(for re-sale) on credit; remember that it shows transactions from the point of
view of
Fine Foods Ltd.
The earliest entry is on the credit side on May 6 and shows that Fine Foods
gave ou
t
goods worth
972.50 units - those same goods were
received
by Market, and the entry to record that aspect is
recorded elsewhere in the books, as shown in Fig.3/5).
The next entry, in date order, is on May 10 and shows that
Fine Foods
received back goods worth
37.40 units, being a return by
Market.
The next entry, again reading the account in date order, is
on the credit side for a further credit sale (giving out of value) by
Fine Foods.
On May 31 Mr Trader
paid the sum of 935.10 units to
Fine Foods
- they received the money and so their account is debited
(the payment was for the purchases made on May 6, less the value of the
returns).
After the entry for the payment, the account was balanced, and the credit
balance - representing
the amount still owed by
Market
to
Fine Foods
- was carried down to the start of the next month. Note
that had
Market
paid the total owing (621.90 units) the totals of the entries on both sides of the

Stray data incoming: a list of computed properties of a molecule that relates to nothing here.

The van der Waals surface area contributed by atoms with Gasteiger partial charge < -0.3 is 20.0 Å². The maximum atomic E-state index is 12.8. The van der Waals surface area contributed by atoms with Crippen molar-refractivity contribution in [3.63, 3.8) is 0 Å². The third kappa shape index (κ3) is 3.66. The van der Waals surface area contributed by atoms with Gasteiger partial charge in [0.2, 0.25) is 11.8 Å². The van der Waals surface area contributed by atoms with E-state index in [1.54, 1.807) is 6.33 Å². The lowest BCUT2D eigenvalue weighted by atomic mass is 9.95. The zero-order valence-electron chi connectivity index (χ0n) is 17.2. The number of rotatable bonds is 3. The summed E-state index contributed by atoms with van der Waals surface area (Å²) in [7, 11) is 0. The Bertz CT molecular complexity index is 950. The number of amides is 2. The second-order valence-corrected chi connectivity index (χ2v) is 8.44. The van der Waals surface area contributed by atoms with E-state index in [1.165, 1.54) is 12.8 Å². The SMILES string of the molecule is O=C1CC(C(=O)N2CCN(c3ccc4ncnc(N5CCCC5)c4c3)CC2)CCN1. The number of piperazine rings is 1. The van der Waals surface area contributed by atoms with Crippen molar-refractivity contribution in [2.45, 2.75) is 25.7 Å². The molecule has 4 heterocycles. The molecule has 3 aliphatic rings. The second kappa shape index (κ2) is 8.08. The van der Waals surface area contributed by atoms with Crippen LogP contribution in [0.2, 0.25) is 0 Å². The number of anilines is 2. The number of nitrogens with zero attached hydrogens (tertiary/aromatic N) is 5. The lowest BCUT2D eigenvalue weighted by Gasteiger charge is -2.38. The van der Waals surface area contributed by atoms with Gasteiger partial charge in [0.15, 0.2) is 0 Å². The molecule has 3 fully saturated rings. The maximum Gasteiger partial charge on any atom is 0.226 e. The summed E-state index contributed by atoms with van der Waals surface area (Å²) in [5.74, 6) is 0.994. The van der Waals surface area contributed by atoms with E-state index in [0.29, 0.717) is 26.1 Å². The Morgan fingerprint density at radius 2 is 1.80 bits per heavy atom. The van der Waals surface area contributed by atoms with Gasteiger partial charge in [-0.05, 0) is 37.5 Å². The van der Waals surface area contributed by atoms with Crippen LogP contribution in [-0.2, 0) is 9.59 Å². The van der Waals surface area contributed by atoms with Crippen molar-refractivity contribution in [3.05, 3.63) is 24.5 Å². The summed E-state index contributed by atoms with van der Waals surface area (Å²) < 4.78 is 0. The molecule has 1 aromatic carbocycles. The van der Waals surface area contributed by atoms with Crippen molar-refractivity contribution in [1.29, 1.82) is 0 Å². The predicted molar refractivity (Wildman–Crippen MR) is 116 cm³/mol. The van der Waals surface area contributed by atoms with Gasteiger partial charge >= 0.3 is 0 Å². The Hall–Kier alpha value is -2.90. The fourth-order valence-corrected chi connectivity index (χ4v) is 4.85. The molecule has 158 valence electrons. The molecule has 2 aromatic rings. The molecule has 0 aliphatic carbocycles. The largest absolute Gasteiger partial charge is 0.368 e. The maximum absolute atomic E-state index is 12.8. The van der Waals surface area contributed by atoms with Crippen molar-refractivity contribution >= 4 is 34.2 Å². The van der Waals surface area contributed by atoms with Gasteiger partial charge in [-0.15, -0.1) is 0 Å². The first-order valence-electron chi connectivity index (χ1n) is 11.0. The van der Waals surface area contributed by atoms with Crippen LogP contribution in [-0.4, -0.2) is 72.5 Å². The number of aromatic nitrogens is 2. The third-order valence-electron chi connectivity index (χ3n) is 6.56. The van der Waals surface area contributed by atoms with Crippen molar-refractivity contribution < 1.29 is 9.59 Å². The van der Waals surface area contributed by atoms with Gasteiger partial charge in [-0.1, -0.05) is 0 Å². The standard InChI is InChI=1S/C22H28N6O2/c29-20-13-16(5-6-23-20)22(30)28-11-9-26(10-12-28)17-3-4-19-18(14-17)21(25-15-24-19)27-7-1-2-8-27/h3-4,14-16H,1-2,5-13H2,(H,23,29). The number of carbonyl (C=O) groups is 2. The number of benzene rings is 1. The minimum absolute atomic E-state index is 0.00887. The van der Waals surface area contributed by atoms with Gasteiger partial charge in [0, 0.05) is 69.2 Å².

account
would have been
equal
, and so there would have been
no
balance, as was the case in the account
shown in Fig.1/4.
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Fig.1/4.
a personal account with no balance
As you can see in Figs.1/1, 1/3 and 1/4, entries are generally made on
both sides
of personal
accounts, and after a personal account has been balanced the balance can
be on either the debit
side or the credit side, depending upon whether money is still owed
to
the business or
by
it - and in
some cases personal accounts might have no balance at all. The rule for
posting values to personal
accounts is:-
Debit the receiver of the value, and credit the giver of the value.
Fig.1/5.
a specimen nominal account recording expenditure
Fig.1/6.
a specimen nominal account recording income
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With nominal accounts, the majority of entries - if not all of them - are on only
one side. The entries
in nominal accounts recording expenditure, as is the case with Fig.1/5, are
made on the debit side
because money has been given out - to pay the expense concerned, whilst
the type of expense
recorded by the account - has received the value.
Similarly, entries in nominal accounts recording sources of income, as in
Fig.1/6, are mainly made
on their credit side, because although money has, or will, be received in
exchange for the items sold,
the accounts record the giving aspect of the transactions concerned. This
matter will become quite
clear when we consider the cash book and other books of original entry in
Modules 2 and 3.
The rule for posting to nominal accounts is:-
Debit the values of all expenses and losses,
and credit the values of all gains.
The balance on an account is the
difference
between the total value of the entries on its debit
side, and the total value of the entries on its credit side. If the total of the debit
entries is the larger
- as is the case with the accounts shown in Figs.1/1, 1/2 and 1/5 - the account